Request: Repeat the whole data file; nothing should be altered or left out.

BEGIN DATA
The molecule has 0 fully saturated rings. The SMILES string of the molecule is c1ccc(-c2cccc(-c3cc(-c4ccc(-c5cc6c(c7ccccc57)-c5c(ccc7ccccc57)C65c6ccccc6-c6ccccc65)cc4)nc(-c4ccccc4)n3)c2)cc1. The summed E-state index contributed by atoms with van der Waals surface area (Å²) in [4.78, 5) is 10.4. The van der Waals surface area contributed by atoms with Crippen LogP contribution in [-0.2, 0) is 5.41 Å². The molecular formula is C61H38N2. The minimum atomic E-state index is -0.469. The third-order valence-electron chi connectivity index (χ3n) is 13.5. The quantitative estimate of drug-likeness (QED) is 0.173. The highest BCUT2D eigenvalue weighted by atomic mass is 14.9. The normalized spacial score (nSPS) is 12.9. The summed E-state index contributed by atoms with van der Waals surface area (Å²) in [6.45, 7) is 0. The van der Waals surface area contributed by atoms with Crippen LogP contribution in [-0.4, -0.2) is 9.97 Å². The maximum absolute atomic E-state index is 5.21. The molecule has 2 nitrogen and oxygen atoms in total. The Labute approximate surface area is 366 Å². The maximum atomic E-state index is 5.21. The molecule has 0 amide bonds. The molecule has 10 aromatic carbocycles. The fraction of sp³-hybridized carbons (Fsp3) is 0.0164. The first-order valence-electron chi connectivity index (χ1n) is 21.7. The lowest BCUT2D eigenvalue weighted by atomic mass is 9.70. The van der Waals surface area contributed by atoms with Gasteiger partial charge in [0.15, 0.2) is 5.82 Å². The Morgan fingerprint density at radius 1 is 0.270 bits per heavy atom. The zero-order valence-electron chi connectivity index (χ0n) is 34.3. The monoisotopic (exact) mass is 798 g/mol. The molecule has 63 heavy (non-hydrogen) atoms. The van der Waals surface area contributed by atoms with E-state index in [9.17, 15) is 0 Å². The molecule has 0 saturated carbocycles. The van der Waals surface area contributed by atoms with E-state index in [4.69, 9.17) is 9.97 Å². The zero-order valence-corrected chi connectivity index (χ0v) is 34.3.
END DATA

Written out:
The molecule has 0 fully saturated rings. The SMILES string of the molecule is c1ccc(-c2cccc(-c3cc(-c4ccc(-c5cc6c(c7ccccc57)-c5c(ccc7ccccc57)C65c6ccccc6-c6ccccc65)cc4)nc(-c4ccccc4)n3)c2)cc1. The summed E-state index contributed by atoms with van der Waals surface area (Å²) in [4.78, 5) is 10.4. The van der Waals surface area contributed by atoms with Crippen LogP contribution in [-0.2, 0) is 5.41 Å². The molecular formula is C61H38N2. The minimum atomic E-state index is -0.469. The third-order valence-electron chi connectivity index (χ3n) is 13.5. The quantitative estimate of drug-likeness (QED) is 0.173. The highest BCUT2D eigenvalue weighted by atomic mass is 14.9. The normalized spacial score (nSPS) is 12.9. The summed E-state index contributed by atoms with van der Waals surface area (Å²) in [6.45, 7) is 0. The van der Waals surface area contributed by atoms with Crippen LogP contribution in [-0.4, -0.2) is 9.97 Å². The maximum absolute atomic E-state index is 5.21. The molecule has 2 nitrogen and oxygen atoms in total. The Labute approximate surface area is 366 Å². The maximum atomic E-state index is 5.21. The molecule has 0 amide bonds. The molecule has 10 aromatic carbocycles. The fraction of sp³-hybridized carbons (Fsp3) is 0.0164. The first-order valence-electron chi connectivity index (χ1n) is 21.7. The lowest BCUT2D eigenvalue weighted by atomic mass is 9.70. The van der Waals surface area contributed by atoms with Gasteiger partial charge in [0.15, 0.2) is 5.82 Å². The Morgan fingerprint density at radius 1 is 0.270 bits per heavy atom. The zero-order valence-electron chi connectivity index (χ0n) is 34.3. The monoisotopic (exact) mass is 798 g/mol. The molecule has 63 heavy (non-hydrogen) atoms. The van der Waals surface area contributed by atoms with E-state index in [9.17, 15) is 0 Å². The molecule has 0 saturated carbocycles. The van der Waals surface area contributed by atoms with E-state index in [4.69, 9.17) is 9.97 Å². The zero-order valence-corrected chi connectivity index (χ0v) is 34.3.